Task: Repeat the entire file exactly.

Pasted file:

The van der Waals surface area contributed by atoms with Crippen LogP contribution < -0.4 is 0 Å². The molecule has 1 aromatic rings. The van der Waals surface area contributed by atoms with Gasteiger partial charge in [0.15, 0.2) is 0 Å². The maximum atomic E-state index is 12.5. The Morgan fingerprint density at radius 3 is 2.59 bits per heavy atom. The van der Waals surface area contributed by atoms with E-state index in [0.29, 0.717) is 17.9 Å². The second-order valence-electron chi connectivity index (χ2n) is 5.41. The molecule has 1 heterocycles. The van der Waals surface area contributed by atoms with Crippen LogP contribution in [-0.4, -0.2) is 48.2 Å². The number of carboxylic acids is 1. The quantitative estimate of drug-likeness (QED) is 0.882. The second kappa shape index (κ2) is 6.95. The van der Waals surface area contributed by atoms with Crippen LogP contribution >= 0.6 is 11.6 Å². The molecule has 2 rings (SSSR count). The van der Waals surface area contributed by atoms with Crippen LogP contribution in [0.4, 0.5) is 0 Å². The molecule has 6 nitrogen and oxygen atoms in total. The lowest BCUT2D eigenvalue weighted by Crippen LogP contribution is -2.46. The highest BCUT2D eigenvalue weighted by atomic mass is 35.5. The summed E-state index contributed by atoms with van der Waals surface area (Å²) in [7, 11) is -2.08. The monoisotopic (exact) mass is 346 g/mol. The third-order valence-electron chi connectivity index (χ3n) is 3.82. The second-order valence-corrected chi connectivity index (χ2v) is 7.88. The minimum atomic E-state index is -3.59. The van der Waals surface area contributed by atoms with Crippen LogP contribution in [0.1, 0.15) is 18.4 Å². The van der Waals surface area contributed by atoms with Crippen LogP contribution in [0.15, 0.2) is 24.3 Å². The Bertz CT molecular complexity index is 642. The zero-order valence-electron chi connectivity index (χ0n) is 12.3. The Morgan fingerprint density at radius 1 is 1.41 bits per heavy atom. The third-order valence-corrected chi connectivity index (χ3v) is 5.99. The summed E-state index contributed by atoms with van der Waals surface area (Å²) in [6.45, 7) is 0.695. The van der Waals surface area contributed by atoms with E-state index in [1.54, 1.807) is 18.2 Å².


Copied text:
The van der Waals surface area contributed by atoms with Crippen LogP contribution < -0.4 is 0 Å². The molecule has 1 aromatic rings. The van der Waals surface area contributed by atoms with Gasteiger partial charge in [0.15, 0.2) is 0 Å². The maximum atomic E-state index is 12.5. The Morgan fingerprint density at radius 3 is 2.59 bits per heavy atom. The van der Waals surface area contributed by atoms with E-state index in [0.29, 0.717) is 17.9 Å². The second-order valence-electron chi connectivity index (χ2n) is 5.41. The molecule has 1 heterocycles. The van der Waals surface area contributed by atoms with Crippen LogP contribution in [-0.4, -0.2) is 48.2 Å². The number of carboxylic acids is 1. The quantitative estimate of drug-likeness (QED) is 0.882. The second kappa shape index (κ2) is 6.95. The van der Waals surface area contributed by atoms with Crippen LogP contribution >= 0.6 is 11.6 Å². The molecule has 2 rings (SSSR count). The van der Waals surface area contributed by atoms with Crippen LogP contribution in [0.4, 0.5) is 0 Å². The molecule has 6 nitrogen and oxygen atoms in total. The lowest BCUT2D eigenvalue weighted by Crippen LogP contribution is -2.46. The highest BCUT2D eigenvalue weighted by atomic mass is 35.5. The summed E-state index contributed by atoms with van der Waals surface area (Å²) in [7, 11) is -2.08. The monoisotopic (exact) mass is 346 g/mol. The third-order valence-electron chi connectivity index (χ3n) is 3.82. The second-order valence-corrected chi connectivity index (χ2v) is 7.88. The minimum atomic E-state index is -3.59. The van der Waals surface area contributed by atoms with Crippen LogP contribution in [0.1, 0.15) is 18.4 Å². The van der Waals surface area contributed by atoms with Crippen LogP contribution in [0.15, 0.2) is 24.3 Å². The Bertz CT molecular complexity index is 642. The zero-order valence-electron chi connectivity index (χ0n) is 12.3. The Morgan fingerprint density at radius 1 is 1.41 bits per heavy atom. The third-order valence-corrected chi connectivity index (χ3v) is 5.99. The summed E-state index contributed by atoms with van der Waals surface area (Å²) in [6.45, 7) is 0.695. The van der Waals surface area contributed by atoms with E-state index in [1.54, 1.807) is 18.2 Å².